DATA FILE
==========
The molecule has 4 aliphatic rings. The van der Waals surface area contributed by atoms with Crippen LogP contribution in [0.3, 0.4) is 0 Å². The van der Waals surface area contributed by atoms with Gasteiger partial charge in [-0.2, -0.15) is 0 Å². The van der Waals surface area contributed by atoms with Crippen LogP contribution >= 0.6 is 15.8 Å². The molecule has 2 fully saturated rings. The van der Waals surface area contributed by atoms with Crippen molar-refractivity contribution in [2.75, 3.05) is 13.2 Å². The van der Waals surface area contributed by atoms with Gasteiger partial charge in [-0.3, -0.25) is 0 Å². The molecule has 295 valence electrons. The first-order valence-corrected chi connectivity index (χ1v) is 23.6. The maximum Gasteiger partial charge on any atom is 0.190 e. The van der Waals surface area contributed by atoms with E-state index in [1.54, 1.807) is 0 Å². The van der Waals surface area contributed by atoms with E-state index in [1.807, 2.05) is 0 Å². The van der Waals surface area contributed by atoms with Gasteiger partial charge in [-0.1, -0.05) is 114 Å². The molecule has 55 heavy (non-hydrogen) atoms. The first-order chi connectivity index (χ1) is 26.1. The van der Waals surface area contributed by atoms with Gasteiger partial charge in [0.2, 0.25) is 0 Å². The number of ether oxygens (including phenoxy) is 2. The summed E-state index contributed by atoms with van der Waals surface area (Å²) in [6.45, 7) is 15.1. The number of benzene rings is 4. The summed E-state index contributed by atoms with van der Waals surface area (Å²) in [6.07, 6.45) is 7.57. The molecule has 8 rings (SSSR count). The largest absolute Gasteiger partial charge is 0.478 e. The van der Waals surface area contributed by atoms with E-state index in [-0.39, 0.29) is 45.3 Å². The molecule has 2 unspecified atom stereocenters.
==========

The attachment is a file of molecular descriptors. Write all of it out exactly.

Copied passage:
The molecule has 4 aliphatic rings. The van der Waals surface area contributed by atoms with Crippen LogP contribution in [0.3, 0.4) is 0 Å². The van der Waals surface area contributed by atoms with Gasteiger partial charge in [-0.2, -0.15) is 0 Å². The van der Waals surface area contributed by atoms with Crippen LogP contribution >= 0.6 is 15.8 Å². The molecule has 2 fully saturated rings. The van der Waals surface area contributed by atoms with Crippen molar-refractivity contribution in [2.75, 3.05) is 13.2 Å². The van der Waals surface area contributed by atoms with Gasteiger partial charge in [-0.3, -0.25) is 0 Å². The molecule has 295 valence electrons. The first-order valence-corrected chi connectivity index (χ1v) is 23.6. The maximum Gasteiger partial charge on any atom is 0.190 e. The van der Waals surface area contributed by atoms with E-state index in [1.54, 1.807) is 0 Å². The van der Waals surface area contributed by atoms with E-state index in [1.807, 2.05) is 0 Å². The van der Waals surface area contributed by atoms with Gasteiger partial charge in [-0.1, -0.05) is 114 Å². The molecule has 55 heavy (non-hydrogen) atoms. The first-order chi connectivity index (χ1) is 26.1. The van der Waals surface area contributed by atoms with Gasteiger partial charge in [0.2, 0.25) is 0 Å². The number of ether oxygens (including phenoxy) is 2. The summed E-state index contributed by atoms with van der Waals surface area (Å²) in [6.45, 7) is 15.1. The number of benzene rings is 4. The summed E-state index contributed by atoms with van der Waals surface area (Å²) in [6.07, 6.45) is 7.57. The molecule has 8 rings (SSSR count). The largest absolute Gasteiger partial charge is 0.478 e. The van der Waals surface area contributed by atoms with E-state index in [-0.39, 0.29) is 45.3 Å². The molecule has 2 unspecified atom stereocenters.